Our first test came in form of biochemistry first incourse, in idi araba one need not only know the stuff, but also had to be able to see through whatever pranks the lecturer was trying to play. Questions twisted things you were sure you knew(I am sure some questions might make you doubt the result of one+one),anatomy c.a came and my God it was a disaster, I kept reading some questions over and over again in the hope that some mystical light would shine on my cerebral cortex and bless me with enlightenment, but alas no apple fell on my head, no law formed in my brain, and I left the exam hall defeated, humbled, and in my opinion at the current gate being constructed, the words welcome to CMUL,50 years of clearing doubts should be etched on the concrete(I would still think these thoughts after the anatomy C.A,BCH incourse and physiology incourse results were released)


We got to know the COMPSSA people, AMSUL, ULADS people, every morning one fellowship or the other would come looking for new members, we became tired of people always coming on stage to announce this or that.

Lest I forget, our first anatomy lab wasn’t what I expected, rumors and hearsay can be disappointing, I had heard stories of people fainting and all and I was eagerly looking forward to it,but alas I was disappointed. When the lecturer said ‘start cutting’ at my table I was looking at him like is this man insane? Cut what?!!But eventually it is one of the lab sessions I have come to love.

One amazing and rather disappointing thing was the lateness of the welcome programs (one welcome program held this week!!!), I expected it to be like Akoka where we were constantly harassed by fliers or handbills for one welcome program or the other, immediately we resumed. I mean then I stalked welcome programs for the food (again I am a guy, so what do you expect) but there were few if any. The unfortunate and really really sad events of April 12 led to the cancellation of AMSUL and ULADS welcome programs. At this moment a minute silence should be observed for Biola’s gentle sweet soul. The mood was subdued in the class but then classes still went on labs and everything was back to normal, as normal as it could be. The race continued with things getting more tasking, and soon we all were wondering why we were so eager to resume, the anatomy c.a and incourse results made people to start questioning if they were meant for this place.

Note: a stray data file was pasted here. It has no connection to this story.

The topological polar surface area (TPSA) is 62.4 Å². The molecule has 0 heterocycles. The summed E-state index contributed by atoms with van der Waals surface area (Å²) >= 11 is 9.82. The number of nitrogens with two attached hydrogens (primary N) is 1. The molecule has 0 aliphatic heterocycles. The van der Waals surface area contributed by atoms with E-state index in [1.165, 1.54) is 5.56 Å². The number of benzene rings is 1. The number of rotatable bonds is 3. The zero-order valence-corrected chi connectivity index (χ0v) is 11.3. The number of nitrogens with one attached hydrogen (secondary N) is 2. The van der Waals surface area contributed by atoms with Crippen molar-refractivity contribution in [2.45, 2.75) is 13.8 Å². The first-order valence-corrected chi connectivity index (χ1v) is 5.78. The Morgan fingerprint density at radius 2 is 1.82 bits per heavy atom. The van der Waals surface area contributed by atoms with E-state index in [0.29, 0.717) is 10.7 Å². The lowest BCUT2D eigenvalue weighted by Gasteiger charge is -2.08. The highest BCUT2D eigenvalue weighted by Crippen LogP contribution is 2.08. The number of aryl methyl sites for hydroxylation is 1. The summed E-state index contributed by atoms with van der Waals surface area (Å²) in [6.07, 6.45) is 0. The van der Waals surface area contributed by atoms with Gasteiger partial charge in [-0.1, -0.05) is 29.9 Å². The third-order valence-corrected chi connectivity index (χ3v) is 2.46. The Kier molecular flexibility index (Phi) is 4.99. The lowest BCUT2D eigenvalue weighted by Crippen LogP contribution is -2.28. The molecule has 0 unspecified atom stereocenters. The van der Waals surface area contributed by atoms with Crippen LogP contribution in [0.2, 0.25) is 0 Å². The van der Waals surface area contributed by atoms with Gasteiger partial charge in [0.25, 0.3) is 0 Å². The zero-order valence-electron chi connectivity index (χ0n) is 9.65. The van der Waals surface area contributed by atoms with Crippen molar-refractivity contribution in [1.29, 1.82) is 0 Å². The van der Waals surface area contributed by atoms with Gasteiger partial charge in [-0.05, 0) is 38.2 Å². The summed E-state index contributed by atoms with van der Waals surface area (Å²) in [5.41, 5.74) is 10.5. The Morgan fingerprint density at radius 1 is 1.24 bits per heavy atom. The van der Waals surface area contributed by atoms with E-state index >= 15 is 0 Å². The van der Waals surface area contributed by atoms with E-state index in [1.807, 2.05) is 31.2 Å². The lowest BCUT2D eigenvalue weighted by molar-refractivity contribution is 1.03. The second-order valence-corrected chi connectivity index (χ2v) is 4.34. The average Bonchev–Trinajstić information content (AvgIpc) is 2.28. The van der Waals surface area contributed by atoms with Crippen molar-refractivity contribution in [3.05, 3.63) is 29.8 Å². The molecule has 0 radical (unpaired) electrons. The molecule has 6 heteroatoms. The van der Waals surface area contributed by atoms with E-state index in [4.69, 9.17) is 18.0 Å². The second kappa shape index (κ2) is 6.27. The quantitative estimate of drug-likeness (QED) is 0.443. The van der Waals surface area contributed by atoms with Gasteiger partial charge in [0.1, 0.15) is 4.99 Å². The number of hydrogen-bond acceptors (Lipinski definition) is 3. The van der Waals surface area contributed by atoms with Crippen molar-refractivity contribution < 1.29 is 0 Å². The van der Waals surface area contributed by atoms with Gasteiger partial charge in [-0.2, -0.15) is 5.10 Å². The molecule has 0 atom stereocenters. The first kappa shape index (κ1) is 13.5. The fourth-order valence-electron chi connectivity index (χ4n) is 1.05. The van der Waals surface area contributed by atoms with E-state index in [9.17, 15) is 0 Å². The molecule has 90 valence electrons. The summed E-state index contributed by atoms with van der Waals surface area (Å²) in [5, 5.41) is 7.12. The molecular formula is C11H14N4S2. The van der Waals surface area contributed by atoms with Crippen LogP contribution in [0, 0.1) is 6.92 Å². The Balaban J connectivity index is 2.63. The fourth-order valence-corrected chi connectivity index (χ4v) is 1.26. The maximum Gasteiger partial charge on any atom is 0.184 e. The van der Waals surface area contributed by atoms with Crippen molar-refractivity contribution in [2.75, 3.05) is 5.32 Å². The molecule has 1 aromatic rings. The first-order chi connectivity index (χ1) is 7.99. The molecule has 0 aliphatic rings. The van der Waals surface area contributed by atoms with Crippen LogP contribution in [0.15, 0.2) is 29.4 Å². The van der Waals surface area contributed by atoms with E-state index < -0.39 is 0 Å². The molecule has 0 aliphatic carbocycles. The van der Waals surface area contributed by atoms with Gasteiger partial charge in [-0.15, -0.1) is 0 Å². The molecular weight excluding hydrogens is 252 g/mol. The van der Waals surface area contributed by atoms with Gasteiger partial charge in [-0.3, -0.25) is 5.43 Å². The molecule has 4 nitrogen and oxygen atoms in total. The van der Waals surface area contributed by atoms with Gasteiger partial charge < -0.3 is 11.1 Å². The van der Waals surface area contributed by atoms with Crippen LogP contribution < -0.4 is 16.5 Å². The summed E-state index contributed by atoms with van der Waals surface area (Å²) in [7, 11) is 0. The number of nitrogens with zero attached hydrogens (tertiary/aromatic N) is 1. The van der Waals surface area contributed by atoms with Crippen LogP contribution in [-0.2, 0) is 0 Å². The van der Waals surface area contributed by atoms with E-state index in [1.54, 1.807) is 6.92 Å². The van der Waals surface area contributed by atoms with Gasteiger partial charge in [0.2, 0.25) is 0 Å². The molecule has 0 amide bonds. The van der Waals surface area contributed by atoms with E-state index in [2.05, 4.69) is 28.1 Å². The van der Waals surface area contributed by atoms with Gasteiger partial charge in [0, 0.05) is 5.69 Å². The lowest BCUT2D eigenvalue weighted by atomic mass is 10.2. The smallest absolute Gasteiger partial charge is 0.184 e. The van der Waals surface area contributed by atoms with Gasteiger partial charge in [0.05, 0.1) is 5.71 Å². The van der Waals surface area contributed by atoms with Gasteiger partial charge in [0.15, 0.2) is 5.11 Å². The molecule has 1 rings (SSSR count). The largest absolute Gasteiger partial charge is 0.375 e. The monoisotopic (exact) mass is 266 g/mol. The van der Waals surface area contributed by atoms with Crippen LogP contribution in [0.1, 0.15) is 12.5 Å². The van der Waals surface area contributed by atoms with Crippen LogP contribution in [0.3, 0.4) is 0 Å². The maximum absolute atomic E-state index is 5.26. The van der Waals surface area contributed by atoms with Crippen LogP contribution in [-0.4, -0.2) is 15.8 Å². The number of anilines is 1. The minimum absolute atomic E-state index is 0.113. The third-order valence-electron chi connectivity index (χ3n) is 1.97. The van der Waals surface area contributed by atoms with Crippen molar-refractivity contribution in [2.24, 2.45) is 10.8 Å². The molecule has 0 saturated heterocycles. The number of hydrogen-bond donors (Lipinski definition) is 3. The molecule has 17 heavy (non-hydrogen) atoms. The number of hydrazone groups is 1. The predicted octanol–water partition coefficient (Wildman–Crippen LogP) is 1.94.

Our first year in Idi araba isn’t over yet, we are yet to reach the half way mark, but looking back at these four months, I would say I have learnt a lot, from moments of extreme permeating sleep that seemed to pervade the atmosphere and ooze out of some classes (I mean passersby would have fallen asleep just by passing), to comical moments when jokes sent us roaring with laughter(a lecturer cracked a ‘my oga at the top joke’, it was classic),to sober moments of profound reflection, I would conclude with these words, VENI VIDI VICI,(I CAME, I HAVE SEEN,AND BY GOD’S GRACE I HOPE TO CONQUER).



Author: Chibuzor F. Ogamba

Chibuzor F. Ogamba is a Nigerian Medical Student, Writer, Poet, Blogger, Public Speaker and Catholic Apologist

Leave a Reply

Fill in your details below or click an icon to log in:

WordPress.com Logo

You are commenting using your WordPress.com account. Log Out /  Change )

Google+ photo

You are commenting using your Google+ account. Log Out /  Change )

Twitter picture

You are commenting using your Twitter account. Log Out /  Change )

Facebook photo

You are commenting using your Facebook account. Log Out /  Change )

Connecting to %s